Wrongful death claims allow a personal representative of an estate to seek compensation for any pain and suffering their loved one experienced prior to his or her death, as well as medical expenses and loss of the deceased person’s services and income. While it is obvious that a wrongful death claim can only be pursued in the event of a person’s death, it is less clear whether an arbitration agreement entered into by a decedent is binding on the decedent’s personal representative in the pursuit of a wrongful death claim.
The United States Court of Appeals for the First Circuit recently certified the question of whether an agreement to arbitrate entered into by a person prior to his or her death is binding on the person’s beneficiaries to the Massachusetts Supreme Judicial Court (SJC). If you suffered the loss of a loved one due to someone else’s negligence, it is essential to consult an experienced Massachusetts personal injury attorney to assist you in pursuing your wrongful death claim.
The Decedent’s Arbitration Agreement
It is reported that the decedent was taken by ambulance to a nursing home run by the plaintiffs. Upon her admission, the defendant, who was the decedent’s daughter, signed multiple documents on behalf of the decedent, including an Alternative Dispute Resolution Agreement (the Agreement). The defendant was permitted to sign these documents pursuant to a document executed by the decedent, granting the defendant power of attorney. The Agreement stated that any disputes would be resolved exclusively by mediation, and if mediation was unsuccessful, binding arbitration. The decedent died and the defendant subsequently filed a wrongful death lawsuit against the plaintiffs in state court.
Allegedly, the plaintiffs then filed an action in federal court to compel the defendant to arbitrate the claim. As there was no state law decision on the precise issue, the district court predicted that the SJC would find that the agreement was binding on the defendant. The defendant subsequently asked the court of appeals to certify the question to the SJC.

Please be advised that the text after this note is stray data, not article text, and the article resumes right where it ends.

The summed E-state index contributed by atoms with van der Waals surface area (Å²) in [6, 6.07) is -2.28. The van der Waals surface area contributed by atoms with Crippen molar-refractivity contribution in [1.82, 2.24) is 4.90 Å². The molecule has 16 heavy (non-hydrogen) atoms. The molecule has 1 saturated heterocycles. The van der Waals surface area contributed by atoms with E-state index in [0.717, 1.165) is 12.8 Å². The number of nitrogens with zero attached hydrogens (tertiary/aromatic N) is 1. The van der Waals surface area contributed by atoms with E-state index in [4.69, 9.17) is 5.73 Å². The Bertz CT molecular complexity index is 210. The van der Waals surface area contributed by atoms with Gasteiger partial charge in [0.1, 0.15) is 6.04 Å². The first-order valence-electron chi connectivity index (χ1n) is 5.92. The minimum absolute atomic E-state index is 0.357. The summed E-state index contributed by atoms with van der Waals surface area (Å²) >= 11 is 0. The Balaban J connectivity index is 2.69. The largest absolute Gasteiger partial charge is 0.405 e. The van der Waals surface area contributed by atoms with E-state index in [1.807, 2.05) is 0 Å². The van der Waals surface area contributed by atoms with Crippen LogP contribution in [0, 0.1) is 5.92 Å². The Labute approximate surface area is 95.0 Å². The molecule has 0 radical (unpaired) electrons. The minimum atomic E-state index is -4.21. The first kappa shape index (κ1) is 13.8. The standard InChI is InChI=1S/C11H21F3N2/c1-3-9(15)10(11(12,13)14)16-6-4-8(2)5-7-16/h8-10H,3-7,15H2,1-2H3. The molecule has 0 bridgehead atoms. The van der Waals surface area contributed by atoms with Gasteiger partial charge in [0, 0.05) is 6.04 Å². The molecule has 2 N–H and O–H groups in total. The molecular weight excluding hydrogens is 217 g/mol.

Binding Arbitration Agreements in Wrongful Death Claims
The court noted that an agreement to arbitrate is a binding contract. In determining whether an agreement to arbitrate is binding on a personal representative following a person’s death, the court must determine whether wrongful death claims are independent or derivative of the decedent’s claim. The defendant argued that the SJC had definitively stated that SJC claims are independent. The plaintiff conceded that the SJC did rule wrongful death claims to be independent at one point, but argued that later amendments to the wrongful death statute rendered those rulings moot.
Moreover, the court stated that the SJC has since held that the law has evolved to the point where a wrongful death claim was a common law claim. In sum, the court found that Massachusetts law was not clear as to whether a wrongful death action was a derivative or independent cause of action. As such, the court certified the questions of whether it was a derivative or independent cause of action, and whether the subject arbitration agreement was nonetheless binding on the defendant, to the SJC.
Consult a Capable Massachusetts Personal Injury Attorney
If your loved one’s death was caused by negligent actions or inaction, you should consult a capable Massachusetts personal injury attorney to discuss whether you may be able to pursue a wrongful death claim. The personal injury attorneys of the Law Office of James K. Meehan will work tirelessly to help you recoup any compensation you may be able to recover. We can be reached at 508-822-6600 or through our online form to schedule a confidential and free meeting.
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